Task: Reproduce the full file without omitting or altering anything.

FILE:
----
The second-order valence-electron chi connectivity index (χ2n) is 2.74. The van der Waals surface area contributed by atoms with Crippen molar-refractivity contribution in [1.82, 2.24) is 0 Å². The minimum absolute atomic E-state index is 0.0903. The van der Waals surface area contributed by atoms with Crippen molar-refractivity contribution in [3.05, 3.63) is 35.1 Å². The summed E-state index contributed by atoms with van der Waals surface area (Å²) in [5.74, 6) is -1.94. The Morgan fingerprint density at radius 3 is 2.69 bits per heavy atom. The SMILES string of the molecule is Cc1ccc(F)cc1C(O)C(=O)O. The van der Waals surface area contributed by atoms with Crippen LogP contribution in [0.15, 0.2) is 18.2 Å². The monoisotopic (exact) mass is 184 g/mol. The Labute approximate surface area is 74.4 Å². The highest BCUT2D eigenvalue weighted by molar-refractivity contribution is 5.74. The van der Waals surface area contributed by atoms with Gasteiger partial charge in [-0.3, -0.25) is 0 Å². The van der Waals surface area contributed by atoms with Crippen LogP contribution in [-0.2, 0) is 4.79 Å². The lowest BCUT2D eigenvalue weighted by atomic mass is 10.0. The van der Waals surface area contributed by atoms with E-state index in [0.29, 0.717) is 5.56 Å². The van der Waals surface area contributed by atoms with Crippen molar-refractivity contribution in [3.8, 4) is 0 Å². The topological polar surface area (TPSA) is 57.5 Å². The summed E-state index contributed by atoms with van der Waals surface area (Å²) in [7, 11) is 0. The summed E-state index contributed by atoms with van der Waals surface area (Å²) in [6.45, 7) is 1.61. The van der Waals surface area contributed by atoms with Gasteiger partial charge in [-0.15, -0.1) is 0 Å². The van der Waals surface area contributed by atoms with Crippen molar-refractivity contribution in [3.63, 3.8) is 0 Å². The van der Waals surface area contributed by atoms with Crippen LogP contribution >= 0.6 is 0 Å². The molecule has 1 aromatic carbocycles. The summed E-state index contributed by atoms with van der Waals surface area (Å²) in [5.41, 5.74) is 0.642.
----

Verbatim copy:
The second-order valence-electron chi connectivity index (χ2n) is 2.74. The van der Waals surface area contributed by atoms with Crippen molar-refractivity contribution in [1.82, 2.24) is 0 Å². The minimum absolute atomic E-state index is 0.0903. The van der Waals surface area contributed by atoms with Crippen molar-refractivity contribution in [3.05, 3.63) is 35.1 Å². The summed E-state index contributed by atoms with van der Waals surface area (Å²) in [5.74, 6) is -1.94. The Morgan fingerprint density at radius 3 is 2.69 bits per heavy atom. The SMILES string of the molecule is Cc1ccc(F)cc1C(O)C(=O)O. The van der Waals surface area contributed by atoms with Crippen LogP contribution in [0.15, 0.2) is 18.2 Å². The monoisotopic (exact) mass is 184 g/mol. The Labute approximate surface area is 74.4 Å². The highest BCUT2D eigenvalue weighted by molar-refractivity contribution is 5.74. The van der Waals surface area contributed by atoms with Gasteiger partial charge in [-0.3, -0.25) is 0 Å². The van der Waals surface area contributed by atoms with Crippen LogP contribution in [-0.2, 0) is 4.79 Å². The lowest BCUT2D eigenvalue weighted by atomic mass is 10.0. The van der Waals surface area contributed by atoms with E-state index in [0.29, 0.717) is 5.56 Å². The van der Waals surface area contributed by atoms with Crippen molar-refractivity contribution in [3.8, 4) is 0 Å². The topological polar surface area (TPSA) is 57.5 Å². The summed E-state index contributed by atoms with van der Waals surface area (Å²) in [7, 11) is 0. The summed E-state index contributed by atoms with van der Waals surface area (Å²) in [6.45, 7) is 1.61. The van der Waals surface area contributed by atoms with Gasteiger partial charge in [-0.15, -0.1) is 0 Å². The van der Waals surface area contributed by atoms with Crippen molar-refractivity contribution in [3.63, 3.8) is 0 Å². The van der Waals surface area contributed by atoms with Crippen LogP contribution >= 0.6 is 0 Å². The molecule has 1 aromatic carbocycles. The summed E-state index contributed by atoms with van der Waals surface area (Å²) in [5.41, 5.74) is 0.642.